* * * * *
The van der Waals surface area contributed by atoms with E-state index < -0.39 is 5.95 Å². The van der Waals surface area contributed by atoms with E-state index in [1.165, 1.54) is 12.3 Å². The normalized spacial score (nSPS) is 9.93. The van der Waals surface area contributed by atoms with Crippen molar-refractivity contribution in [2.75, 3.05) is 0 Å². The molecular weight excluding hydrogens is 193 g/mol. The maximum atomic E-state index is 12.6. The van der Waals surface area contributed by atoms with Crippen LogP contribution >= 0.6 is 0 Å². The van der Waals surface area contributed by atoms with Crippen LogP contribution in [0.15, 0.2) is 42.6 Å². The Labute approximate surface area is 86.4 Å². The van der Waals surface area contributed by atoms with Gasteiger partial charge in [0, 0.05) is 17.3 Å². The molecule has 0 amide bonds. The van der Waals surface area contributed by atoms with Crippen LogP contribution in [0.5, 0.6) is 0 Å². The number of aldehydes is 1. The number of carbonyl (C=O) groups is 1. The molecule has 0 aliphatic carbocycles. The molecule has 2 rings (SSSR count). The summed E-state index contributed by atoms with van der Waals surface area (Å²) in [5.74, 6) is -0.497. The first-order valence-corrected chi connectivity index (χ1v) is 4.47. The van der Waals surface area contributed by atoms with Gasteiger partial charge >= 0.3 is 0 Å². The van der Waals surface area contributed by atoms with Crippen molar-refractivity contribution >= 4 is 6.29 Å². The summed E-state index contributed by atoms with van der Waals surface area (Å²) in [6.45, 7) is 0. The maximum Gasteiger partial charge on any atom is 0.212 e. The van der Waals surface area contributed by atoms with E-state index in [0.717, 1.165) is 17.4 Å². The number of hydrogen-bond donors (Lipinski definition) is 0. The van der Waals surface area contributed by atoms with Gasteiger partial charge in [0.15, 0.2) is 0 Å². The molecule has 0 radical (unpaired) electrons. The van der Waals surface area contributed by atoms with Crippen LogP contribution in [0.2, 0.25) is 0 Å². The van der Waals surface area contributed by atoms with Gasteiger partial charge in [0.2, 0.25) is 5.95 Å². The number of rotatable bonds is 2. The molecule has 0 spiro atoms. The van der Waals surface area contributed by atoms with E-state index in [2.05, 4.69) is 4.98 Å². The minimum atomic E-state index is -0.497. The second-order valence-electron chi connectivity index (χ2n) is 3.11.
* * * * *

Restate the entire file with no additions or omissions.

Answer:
The van der Waals surface area contributed by atoms with E-state index < -0.39 is 5.95 Å². The van der Waals surface area contributed by atoms with E-state index in [1.165, 1.54) is 12.3 Å². The normalized spacial score (nSPS) is 9.93. The van der Waals surface area contributed by atoms with Crippen molar-refractivity contribution in [2.75, 3.05) is 0 Å². The molecular weight excluding hydrogens is 193 g/mol. The maximum atomic E-state index is 12.6. The van der Waals surface area contributed by atoms with Crippen LogP contribution >= 0.6 is 0 Å². The van der Waals surface area contributed by atoms with Crippen LogP contribution in [0.15, 0.2) is 42.6 Å². The Labute approximate surface area is 86.4 Å². The van der Waals surface area contributed by atoms with Gasteiger partial charge in [0, 0.05) is 17.3 Å². The molecule has 0 amide bonds. The van der Waals surface area contributed by atoms with Crippen LogP contribution in [0.5, 0.6) is 0 Å². The number of aldehydes is 1. The number of carbonyl (C=O) groups is 1. The molecule has 0 aliphatic carbocycles. The molecule has 2 rings (SSSR count). The summed E-state index contributed by atoms with van der Waals surface area (Å²) in [5.74, 6) is -0.497. The first-order valence-corrected chi connectivity index (χ1v) is 4.47. The van der Waals surface area contributed by atoms with Gasteiger partial charge >= 0.3 is 0 Å². The van der Waals surface area contributed by atoms with Crippen molar-refractivity contribution >= 4 is 6.29 Å². The summed E-state index contributed by atoms with van der Waals surface area (Å²) in [6.45, 7) is 0. The maximum Gasteiger partial charge on any atom is 0.212 e. The van der Waals surface area contributed by atoms with E-state index in [0.717, 1.165) is 17.4 Å². The number of hydrogen-bond donors (Lipinski definition) is 0. The van der Waals surface area contributed by atoms with Gasteiger partial charge in [0.15, 0.2) is 0 Å². The molecule has 0 radical (unpaired) electrons. The van der Waals surface area contributed by atoms with Crippen LogP contribution in [0.2, 0.25) is 0 Å². The van der Waals surface area contributed by atoms with Gasteiger partial charge in [0.2, 0.25) is 5.95 Å². The number of rotatable bonds is 2. The molecule has 0 spiro atoms. The van der Waals surface area contributed by atoms with E-state index in [2.05, 4.69) is 4.98 Å². The minimum atomic E-state index is -0.497. The second-order valence-electron chi connectivity index (χ2n) is 3.11.